However, I was curious about the new (ninth) edition, released this month just in time to plan this year’s gardening. I don’t know whether recent editions have addressed climate change, but I was curious to see what the new guide would have to say about it. After all, Northern Nevada’s first and last frost dates have changed in recent years, and it’s been a long time since we’ve seen 20 degrees below zero here.
So the first thing I looked at in The New Sunset Western Garden Book was the climate zone section and found that it still shows our minimum temperature as 20 below. The editors do discuss “Climate Change and Gardening”: They say average temperatures in the West have risen a degree or two in the past 30 years but that does not change the zones.
Northern Nevada, by the way, is in Sunset garden zone 2B. Both Reno and Carson City are actually on the edge between 2B and 1A, “the coldest zone west of the Rockies.” (Sunset climates zones are different from USDA zones, which are used by many seed and plant catalogs.)
The Sunset guide has always been a complete package of gardening knowledge for Western gardeners, and the editors seem to have added even more to the new edition.
A section I used a lot when I had to landscape a bare half acre in the 1980s was the Plant Finder. That section seems to have grown. Now it has 11 lists of plants to solve problems such as wind or hungry deer and nine lists of “earth-friendly” plants adapted for certain growing conditions or attractive to birds, bees and so on.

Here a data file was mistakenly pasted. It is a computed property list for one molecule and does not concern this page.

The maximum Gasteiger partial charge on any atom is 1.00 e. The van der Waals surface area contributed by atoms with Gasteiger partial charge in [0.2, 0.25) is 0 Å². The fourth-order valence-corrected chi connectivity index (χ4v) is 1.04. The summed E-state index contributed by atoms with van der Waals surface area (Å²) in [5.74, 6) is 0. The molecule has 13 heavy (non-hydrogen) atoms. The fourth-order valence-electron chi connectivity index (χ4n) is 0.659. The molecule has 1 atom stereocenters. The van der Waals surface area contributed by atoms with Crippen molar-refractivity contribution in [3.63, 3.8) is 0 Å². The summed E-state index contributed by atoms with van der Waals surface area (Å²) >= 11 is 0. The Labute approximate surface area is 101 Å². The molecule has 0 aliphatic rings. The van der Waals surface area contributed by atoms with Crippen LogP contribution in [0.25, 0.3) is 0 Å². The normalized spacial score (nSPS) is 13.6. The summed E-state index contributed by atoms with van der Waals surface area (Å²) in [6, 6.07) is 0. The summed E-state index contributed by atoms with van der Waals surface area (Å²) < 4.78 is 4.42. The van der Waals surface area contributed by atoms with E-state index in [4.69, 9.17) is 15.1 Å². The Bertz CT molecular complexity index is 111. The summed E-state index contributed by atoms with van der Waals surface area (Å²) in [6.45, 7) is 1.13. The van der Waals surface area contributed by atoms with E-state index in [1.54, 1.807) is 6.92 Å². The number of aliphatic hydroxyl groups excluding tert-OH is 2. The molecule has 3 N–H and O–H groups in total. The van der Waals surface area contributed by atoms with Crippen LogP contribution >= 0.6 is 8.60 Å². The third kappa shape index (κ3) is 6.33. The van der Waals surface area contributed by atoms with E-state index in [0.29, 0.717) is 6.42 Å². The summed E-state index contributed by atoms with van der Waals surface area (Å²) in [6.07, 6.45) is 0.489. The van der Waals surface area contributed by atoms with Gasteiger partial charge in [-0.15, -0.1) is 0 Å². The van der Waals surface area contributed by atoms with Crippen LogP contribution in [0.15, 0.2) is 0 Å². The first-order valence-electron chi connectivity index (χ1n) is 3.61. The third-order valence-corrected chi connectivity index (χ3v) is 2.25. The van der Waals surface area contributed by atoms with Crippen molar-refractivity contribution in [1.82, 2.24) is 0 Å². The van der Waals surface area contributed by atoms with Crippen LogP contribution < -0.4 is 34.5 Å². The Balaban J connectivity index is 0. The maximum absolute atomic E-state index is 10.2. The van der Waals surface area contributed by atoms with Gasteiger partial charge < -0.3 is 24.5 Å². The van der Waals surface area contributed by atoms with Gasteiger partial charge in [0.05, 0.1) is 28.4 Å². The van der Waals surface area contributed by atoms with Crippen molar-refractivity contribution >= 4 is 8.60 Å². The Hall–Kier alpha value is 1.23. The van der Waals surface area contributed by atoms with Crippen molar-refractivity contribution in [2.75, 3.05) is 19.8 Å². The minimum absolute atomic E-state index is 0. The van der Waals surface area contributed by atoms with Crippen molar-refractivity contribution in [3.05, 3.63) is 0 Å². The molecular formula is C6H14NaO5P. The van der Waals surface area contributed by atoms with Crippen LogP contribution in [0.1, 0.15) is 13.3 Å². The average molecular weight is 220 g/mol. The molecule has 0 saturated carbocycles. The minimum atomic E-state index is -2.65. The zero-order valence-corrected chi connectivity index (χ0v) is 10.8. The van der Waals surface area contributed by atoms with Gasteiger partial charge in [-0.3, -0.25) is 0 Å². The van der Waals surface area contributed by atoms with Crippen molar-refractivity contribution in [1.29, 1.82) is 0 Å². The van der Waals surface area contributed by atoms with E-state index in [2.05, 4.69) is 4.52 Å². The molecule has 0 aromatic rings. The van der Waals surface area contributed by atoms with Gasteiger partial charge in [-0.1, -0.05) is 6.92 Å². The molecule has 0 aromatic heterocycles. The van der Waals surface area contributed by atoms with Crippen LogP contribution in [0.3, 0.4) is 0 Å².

It also has seven lists of plants for “special effects.” Do you know what a moon garden is? No, it’s not round, and no, it’s not rocky and pitted. It’s a garden filled with plants that are attractive at night.
Can’t wait to buy the book? The Sunset site has a searchable Plant Finder.
The Gardening, Start to Finish section of the book probably will allow you to get rid of all your other gardening books. It provides everything you need to know, including planning, soil preparation, planting, growing various types of plants, watering, fertilizing, staking/training, protection and managing pests, diseases and weeds. All of the advice is based on years of experience in the western states.
The heart of the book, of course, is the encyclopedia of 9,000 plants (compared with 8,000 in the previous edition). Each entry gives a plant description, the zones the plant will survive in, sun and water needs and potential size. The encyclopedia includes color photos for the first time.
The plants are listed by their botanical names, but the Sunset editors have thought of everything. If all you know is a common name, you can find it in the index. They even provide an explanation of botanical names and a pronunciation guide.
Sunset is publishing the “paperback” version of the new edition with what it calls “flexible” binding. It’s sturdy paper with a glossy finish, and it overlaps the pages like a “hard” cover. It’s supposed to be more durable than a regular paperback cover. It will be interesting to see how it holds up with the heavy use I will be giving it.
The New Sunset Western Garden Book has a cover price of $34.95 for the flexible binding and $44.95 for the hardcover, but I’ve already seen it for less at Amazon.com. If you would like to try to win a free copy, you have until 9 a.m. Feb. 12 to submit up to 75 words about what makes a great western garden.